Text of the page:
The AKP’s public relations disaster
The evacuation of the Süleyman Şah tomb, and its relocation a hundred meters from the Turkish border, is a public relations disaster for the Justice and Development Party (AKP) government.
President Recep Tayyip Erdoğan and Prime Minister Ahmet Davutoğlu, with support from their spin doctors in the media, are trying to present this as a major military success. They will have a hard time convincing a large segment of the population.
There is bound to be some doubts even among AKP supporters given what is surfacing about the operation and the degree to which Ankara cooperated with Syrian Kurdish forces that are allied with the Kurdistan Workers’ Party (PKK).
Süleyman Şah was the grandfather of Osman, the founder of the Ottoman Empire. His tomb is the only piece of sovereign Turkish territory outside of Turkey, based on a 1921 agreement between Turkey and France, the mandated power in Syria at the time. Not many Turks knew of the existence of the tomb until the Syrian civil war. Since then it has been the cause of much chest-beating by the government.
Davutoğlu is on record saying the tomb, and the Turkish soldiers garrisoned there, would be defended to the end, especially after it was encircled by the Islamic State in Iraq and the Levant (ISIL). Given this backdrop it is not hard to understand why the whole affair is a public relations disaster for the government.
Last year’s raid against the Turkish consulate in Mosul by ISIL, and the taking hostage of its personnel – including the consul general – is clearly not something Ankara wanted to see a repeat of.
Given that the consulate building is reportedly being used by ISIL as its headquarters, the possibility that something similar might happen at the Süleyman Şah garrison was clearly too much for the AKP. The garrison was demolished by Turkish forces after the tomb was evacuated.
The “Operation Shah,” as it is official being called, points to a number of things. To start with, this is a retreat under any name, even if it has a rational explanation. The government has shown it does not want any confrontation with ISIL and would rather concede ground.
Normally this would be considered a reasonable choice, but the operation comes after much government bombast about not conceding a centimeter, and this is what many are judging it by now. It is also not possible for the relocation of the tomb to have been achieved without cooperation from the Kurdish Peoples’ Protection Unit (YPG), the armed wing of the Kurdish Democratic Union Party (PYD), which Turkey officially sees as a terrorist organization allied with the PKK.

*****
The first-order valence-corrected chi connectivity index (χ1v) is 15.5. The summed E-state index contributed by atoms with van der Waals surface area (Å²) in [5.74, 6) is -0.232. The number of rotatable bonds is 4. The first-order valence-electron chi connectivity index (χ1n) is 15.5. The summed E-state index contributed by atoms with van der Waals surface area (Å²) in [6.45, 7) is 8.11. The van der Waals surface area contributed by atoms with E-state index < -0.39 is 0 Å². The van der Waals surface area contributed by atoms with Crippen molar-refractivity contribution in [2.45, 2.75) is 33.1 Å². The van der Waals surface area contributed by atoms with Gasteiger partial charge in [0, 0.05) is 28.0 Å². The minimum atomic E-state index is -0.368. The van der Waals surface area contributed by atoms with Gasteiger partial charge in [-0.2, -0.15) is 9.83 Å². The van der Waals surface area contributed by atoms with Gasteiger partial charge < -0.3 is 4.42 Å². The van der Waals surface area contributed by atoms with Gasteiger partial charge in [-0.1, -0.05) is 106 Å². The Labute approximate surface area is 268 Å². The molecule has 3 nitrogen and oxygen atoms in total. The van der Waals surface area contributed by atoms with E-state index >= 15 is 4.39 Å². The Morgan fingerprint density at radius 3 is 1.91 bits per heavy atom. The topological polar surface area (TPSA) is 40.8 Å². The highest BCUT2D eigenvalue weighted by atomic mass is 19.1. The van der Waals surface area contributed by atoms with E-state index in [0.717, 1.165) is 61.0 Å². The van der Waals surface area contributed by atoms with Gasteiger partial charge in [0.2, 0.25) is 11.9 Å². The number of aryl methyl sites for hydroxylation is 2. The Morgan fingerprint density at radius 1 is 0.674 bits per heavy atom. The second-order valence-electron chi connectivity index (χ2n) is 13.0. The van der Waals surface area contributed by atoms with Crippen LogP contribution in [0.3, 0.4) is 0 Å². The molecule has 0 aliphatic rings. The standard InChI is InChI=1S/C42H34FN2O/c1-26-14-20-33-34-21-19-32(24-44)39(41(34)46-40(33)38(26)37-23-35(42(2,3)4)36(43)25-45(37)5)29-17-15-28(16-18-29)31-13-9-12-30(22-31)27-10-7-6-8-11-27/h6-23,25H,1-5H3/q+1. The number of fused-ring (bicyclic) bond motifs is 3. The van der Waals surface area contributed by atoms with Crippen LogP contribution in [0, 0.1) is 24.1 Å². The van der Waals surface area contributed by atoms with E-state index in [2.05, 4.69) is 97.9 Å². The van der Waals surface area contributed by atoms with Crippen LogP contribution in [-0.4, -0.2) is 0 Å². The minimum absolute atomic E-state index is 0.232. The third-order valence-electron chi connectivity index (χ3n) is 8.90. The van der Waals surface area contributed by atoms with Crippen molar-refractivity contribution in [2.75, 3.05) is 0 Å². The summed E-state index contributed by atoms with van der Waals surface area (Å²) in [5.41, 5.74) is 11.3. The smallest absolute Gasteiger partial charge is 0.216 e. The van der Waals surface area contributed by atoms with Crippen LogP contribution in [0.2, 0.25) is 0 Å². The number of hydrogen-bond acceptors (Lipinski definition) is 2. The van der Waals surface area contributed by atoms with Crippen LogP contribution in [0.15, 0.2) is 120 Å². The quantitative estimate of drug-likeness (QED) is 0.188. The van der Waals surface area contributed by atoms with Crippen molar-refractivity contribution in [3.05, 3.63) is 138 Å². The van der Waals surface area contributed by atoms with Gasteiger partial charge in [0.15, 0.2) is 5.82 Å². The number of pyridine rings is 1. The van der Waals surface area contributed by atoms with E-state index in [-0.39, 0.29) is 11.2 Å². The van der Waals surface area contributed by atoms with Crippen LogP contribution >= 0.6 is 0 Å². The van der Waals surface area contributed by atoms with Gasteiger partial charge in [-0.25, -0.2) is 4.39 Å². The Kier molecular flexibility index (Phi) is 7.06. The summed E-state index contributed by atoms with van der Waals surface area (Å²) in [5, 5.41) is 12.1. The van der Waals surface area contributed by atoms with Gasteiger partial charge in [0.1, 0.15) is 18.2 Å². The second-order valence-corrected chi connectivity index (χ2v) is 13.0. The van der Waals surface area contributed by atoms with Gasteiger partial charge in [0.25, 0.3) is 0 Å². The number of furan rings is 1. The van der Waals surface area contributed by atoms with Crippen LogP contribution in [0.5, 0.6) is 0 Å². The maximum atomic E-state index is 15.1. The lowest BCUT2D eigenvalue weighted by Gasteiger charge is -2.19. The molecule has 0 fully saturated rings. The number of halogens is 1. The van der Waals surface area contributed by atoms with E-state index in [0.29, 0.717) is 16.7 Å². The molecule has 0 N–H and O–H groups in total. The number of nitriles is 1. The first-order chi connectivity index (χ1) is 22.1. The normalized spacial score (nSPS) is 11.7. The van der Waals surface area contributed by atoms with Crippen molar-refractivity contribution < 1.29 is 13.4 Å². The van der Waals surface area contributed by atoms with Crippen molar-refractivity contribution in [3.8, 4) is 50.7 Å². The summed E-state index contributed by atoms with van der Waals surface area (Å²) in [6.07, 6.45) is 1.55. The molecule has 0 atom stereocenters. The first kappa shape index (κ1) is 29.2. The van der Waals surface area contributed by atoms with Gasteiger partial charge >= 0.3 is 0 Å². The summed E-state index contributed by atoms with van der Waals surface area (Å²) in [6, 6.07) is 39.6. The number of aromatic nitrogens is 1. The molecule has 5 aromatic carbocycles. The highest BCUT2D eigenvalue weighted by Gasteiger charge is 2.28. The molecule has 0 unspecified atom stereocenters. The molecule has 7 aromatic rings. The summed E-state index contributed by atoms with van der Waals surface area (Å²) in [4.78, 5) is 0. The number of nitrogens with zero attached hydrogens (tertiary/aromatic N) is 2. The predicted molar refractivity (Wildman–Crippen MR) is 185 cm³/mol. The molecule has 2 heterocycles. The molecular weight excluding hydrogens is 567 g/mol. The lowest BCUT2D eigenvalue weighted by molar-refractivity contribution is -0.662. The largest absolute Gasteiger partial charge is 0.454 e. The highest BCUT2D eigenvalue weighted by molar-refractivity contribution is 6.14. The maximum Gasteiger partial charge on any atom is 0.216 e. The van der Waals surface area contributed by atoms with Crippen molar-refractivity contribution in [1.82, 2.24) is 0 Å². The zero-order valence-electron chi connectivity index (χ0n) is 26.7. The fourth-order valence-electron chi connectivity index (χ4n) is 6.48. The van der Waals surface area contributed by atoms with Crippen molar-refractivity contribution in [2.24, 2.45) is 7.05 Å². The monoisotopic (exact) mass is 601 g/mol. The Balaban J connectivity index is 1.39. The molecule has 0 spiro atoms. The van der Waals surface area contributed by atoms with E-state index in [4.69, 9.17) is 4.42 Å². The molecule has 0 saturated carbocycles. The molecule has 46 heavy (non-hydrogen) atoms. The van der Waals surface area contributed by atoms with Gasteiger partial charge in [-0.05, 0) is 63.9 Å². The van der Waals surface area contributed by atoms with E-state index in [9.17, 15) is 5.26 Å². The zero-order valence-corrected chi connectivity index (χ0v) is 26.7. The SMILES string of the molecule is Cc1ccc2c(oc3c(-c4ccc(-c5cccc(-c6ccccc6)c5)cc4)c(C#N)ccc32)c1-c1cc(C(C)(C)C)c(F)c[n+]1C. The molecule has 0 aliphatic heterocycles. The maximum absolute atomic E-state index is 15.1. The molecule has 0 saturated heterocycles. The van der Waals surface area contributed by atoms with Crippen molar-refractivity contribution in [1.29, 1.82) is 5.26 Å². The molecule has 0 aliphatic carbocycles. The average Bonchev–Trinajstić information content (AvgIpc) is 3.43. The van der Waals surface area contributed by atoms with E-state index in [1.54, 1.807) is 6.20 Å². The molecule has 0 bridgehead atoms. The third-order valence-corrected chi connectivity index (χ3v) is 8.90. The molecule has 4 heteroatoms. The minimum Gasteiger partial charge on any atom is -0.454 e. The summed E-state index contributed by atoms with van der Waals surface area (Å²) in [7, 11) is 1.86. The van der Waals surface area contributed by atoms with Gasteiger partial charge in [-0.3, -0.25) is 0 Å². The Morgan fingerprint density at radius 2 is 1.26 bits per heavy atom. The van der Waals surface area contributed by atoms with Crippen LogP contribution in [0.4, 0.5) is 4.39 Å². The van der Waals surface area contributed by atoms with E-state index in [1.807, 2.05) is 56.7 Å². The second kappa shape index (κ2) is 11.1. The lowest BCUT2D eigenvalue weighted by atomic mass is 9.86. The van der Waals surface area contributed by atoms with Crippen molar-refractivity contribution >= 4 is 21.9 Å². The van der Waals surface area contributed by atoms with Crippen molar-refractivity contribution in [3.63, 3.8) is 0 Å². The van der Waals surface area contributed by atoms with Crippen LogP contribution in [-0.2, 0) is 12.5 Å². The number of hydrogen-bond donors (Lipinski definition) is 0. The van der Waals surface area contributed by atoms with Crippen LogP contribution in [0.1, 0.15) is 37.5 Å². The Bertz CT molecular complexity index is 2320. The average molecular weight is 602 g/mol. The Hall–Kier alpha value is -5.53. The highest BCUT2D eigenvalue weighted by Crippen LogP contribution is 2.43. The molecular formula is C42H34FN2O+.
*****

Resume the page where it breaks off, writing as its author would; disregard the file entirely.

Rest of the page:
According to press reports, the YPG provided a safety corridor for Turkish tanks and armored personnel carriers involved in the operation, as they carried the tomb to an area near the Turkish border which was recently cleared of ISIL by the YPG.
In other words, the tomb will be relocated in an area under PYD control and press photographs show this clearly. These are developments dictated by the realities on the ground and might not have caused much public anger if the AKP government had pursued realistic policies in Syria instead of engaging in bluster that turned out in the end to be hollow.
Davutoğlu says the tomb will be returned to where it originally was after normality returns to Syria.
What that normality will turn out to be is not clear though. Damascus has already declared the entry of Turkish troops into Syria for this operation a hostile act. It is unlikely that it will allow Turkey to return the tomb to it old place should the Bashar al-Assad regime prevail.
Syria continues to be a disastrous quagmire for Ankara, and the situation is getting progressively worse with no clear indication of how Turkey will extricate itself from this entanglement. It is more apparent now than ever that the AKP never had a coherent Syrian policy to start with, other than a lot of wishful thinking.